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Édouard Manet was a French modernist painter. He was one of the first artists of the 19th century to paint contemporary life, and he was pivotal in the transition from Realism to Impressionism. His paintings often depict everyday life in the context of a city, such as Paris. In the 1920s, his paintings were viewed as some of the best art ever created in France.

At the age of nine, Manet began painting as a hobby. He enrolled in a special drawing course recommended by his uncle, Antonin Proust. He remained in this program until his death in 1883. At the end of his time at the College Rollin, he became friends with the future Minister of Fine Arts, Paul Cezanne. His works at the time had a more realistic style than his later works.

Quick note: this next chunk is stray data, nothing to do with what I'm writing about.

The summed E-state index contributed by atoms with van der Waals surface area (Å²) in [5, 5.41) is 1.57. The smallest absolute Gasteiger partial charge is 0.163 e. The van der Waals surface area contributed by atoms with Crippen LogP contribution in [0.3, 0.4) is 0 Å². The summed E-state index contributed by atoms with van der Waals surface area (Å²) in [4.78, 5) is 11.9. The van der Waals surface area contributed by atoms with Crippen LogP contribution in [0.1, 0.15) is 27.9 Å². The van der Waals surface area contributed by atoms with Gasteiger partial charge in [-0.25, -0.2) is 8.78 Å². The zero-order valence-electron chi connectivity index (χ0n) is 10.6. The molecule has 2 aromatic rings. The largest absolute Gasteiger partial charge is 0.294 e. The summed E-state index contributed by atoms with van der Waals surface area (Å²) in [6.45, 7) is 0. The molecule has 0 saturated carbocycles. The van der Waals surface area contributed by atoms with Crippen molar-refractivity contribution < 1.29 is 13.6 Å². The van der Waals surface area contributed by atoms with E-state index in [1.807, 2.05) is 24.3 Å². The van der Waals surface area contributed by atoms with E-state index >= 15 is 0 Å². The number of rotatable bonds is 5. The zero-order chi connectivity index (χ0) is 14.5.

Despite being a controversial artist, Manet continued to work on his art despite the criticism. Though he suffered from syphilis, he found motivation in nature. He began writing down his daily observations and eventually traveled to the Backcountry. During these brief periods, Manet's paintings sold for astronomical prices. His influence on modernism is immeasurable. His art, including his private life, is now held in museums worldwide.

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